Benoît Platéus, Carrab la, 2020, Courtesy of the artist and Meessen De Clercq, Brussels.

Winner of the 2003 Jeune Peinture Belge, Benoît Platéus lives and works in Brussels. In 2019, the WIELS devoted a first major retrospective to him, revealing the different facets of his protean aesthetic. Until 30 June, Galerie Meessen de Clercq will be showcasing his work in its collective exhibition "Don't Be Frightened, Mr Gould Is Here", which focuses on the notion of interpretation in art.

Among the works of Claudio Parmiggiani and Evariste Richer, the Belgian artist presents a series of oil paintings inspired by the engravings of Pierre Bonnard. It is a recent body of work that revisits one of his favourite themes: the transformation and reinterpretation of images. Through a whole series of processes, "Platéus enlarges, moves, decomposes and tilts the original representation into another register". Like so many colourful variations, his works border on abstraction, which allows each individual the possibility of reinterpreting what they sees in them.

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The Xavier Hufkens Gallery, “Michel François” (19 May – 20 June) 

Courtesy: Michel François et Xavier Hufkens, Brussels, (c) Allard Bovenberg, Amsterdam

Until 20 June, the Xavier Hufkens Gallery is devoting its walls to Brussels artist Michel François. Known for his protean work combining photos, videos, sculptures and installations, the artist, who represented Belgium at the Venice Biennale in 1999, was the last to exhibit at the Saint Georges Gallery before the building underwent a major renovation.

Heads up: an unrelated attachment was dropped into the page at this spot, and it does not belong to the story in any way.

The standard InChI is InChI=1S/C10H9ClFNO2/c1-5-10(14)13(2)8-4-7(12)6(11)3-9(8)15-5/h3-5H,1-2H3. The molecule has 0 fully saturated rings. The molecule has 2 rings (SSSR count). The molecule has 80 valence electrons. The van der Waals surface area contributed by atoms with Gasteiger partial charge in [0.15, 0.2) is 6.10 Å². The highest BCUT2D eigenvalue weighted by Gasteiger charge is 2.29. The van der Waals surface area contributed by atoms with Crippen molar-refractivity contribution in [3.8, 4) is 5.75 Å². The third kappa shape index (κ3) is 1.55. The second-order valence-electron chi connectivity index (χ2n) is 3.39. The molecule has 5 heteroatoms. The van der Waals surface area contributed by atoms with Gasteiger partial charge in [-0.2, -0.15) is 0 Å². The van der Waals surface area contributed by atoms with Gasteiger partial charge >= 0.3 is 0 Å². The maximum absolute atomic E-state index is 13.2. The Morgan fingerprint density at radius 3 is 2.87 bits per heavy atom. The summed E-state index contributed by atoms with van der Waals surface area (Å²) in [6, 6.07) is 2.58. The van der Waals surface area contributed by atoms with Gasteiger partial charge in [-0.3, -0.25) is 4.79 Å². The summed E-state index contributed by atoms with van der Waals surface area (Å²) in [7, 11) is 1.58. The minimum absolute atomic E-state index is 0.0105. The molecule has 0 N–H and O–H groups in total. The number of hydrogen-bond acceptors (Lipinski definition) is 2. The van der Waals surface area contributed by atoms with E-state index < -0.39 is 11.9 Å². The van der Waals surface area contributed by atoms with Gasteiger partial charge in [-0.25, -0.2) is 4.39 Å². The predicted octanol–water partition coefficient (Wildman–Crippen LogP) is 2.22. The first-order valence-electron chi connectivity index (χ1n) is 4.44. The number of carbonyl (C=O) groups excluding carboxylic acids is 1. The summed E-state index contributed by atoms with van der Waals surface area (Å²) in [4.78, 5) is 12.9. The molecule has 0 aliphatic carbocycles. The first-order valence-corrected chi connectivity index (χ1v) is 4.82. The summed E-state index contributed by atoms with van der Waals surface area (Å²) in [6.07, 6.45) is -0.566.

For the occasion, the eponymous exhibition displays a series of wall sculptures and installations in which the different states of matter are given pride of place: the transparency of coloured glass, the brilliance of aluminium and silver tubes, and the raw material of cement communicate with each other. Among them is a series of particularly delicate three-dimensional works in which metal, like a ribbon, forms an interlacing pattern punctuated by magnets. The volumes balance each other with an unparalleled sense of geometry and simplicity. Further on, an installation on the ground traces a beautiful perspective that opens onto the gallery's gardens and subtly creates a dialogue between interior and exterior architecture.

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The Patinoire Royale – Galerie Valérie Bach, “Ce Mouvement qui déplace les lignes” (26 May – 09 August 2020)  

© La Patinoire Royale - galerie Valérie Bach. photo : Tanguy Aumont - Airstudio

 To reinject some movement into our newly slowed down daily lives, the Patinoire Royale is offering, from 26 May, an exhibition dedicated to kinetic art and its many formal variations. Bringing together several generations of artists, it takes our gaze from animated reliefs in mobile compositions and from Pol Bury (1922-2005) to the young trio of Belgian creators, LAb[au].

Based in Brussels, and active since 1997, LAb[au] associates art, modern technologies and experimentation. By toying with forms, algorithms and mathematical language, their work interrogates the notions of chance, finitude and relativity. Like a living mosaic, with changing colours, their “Origamis” series plays with the tessellations of the triangle which combine to create infinite patterns. Thanks to small invisible motors, the shapes, lines and colours move, in a permanent quest for metamorphosis. These creations with variable geometry are constantly reinventing themselves!